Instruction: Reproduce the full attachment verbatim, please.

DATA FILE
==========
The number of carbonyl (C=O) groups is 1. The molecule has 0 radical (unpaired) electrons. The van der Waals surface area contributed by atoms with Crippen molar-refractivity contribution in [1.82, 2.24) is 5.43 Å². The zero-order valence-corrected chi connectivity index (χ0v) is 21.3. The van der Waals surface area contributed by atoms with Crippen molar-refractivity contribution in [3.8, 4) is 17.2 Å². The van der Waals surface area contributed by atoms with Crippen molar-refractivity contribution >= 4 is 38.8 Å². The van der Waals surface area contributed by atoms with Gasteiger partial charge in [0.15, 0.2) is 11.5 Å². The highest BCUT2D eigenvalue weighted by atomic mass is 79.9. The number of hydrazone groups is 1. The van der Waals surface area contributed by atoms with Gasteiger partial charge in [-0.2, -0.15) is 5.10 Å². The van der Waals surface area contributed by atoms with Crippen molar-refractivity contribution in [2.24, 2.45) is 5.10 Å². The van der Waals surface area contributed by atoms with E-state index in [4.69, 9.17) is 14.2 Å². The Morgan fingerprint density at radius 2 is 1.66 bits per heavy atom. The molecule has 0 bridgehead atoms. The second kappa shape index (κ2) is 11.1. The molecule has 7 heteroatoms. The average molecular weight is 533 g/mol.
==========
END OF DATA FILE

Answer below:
The number of carbonyl (C=O) groups is 1. The molecule has 0 radical (unpaired) electrons. The van der Waals surface area contributed by atoms with Crippen molar-refractivity contribution in [1.82, 2.24) is 5.43 Å². The zero-order valence-corrected chi connectivity index (χ0v) is 21.3. The van der Waals surface area contributed by atoms with Crippen molar-refractivity contribution in [3.8, 4) is 17.2 Å². The van der Waals surface area contributed by atoms with Crippen molar-refractivity contribution >= 4 is 38.8 Å². The van der Waals surface area contributed by atoms with Gasteiger partial charge in [0.15, 0.2) is 11.5 Å². The highest BCUT2D eigenvalue weighted by atomic mass is 79.9. The number of hydrazone groups is 1. The van der Waals surface area contributed by atoms with Gasteiger partial charge in [-0.2, -0.15) is 5.10 Å². The van der Waals surface area contributed by atoms with Crippen molar-refractivity contribution in [2.24, 2.45) is 5.10 Å². The van der Waals surface area contributed by atoms with E-state index in [4.69, 9.17) is 14.2 Å². The Morgan fingerprint density at radius 2 is 1.66 bits per heavy atom. The molecule has 0 bridgehead atoms. The second kappa shape index (κ2) is 11.1. The molecule has 7 heteroatoms. The average molecular weight is 533 g/mol.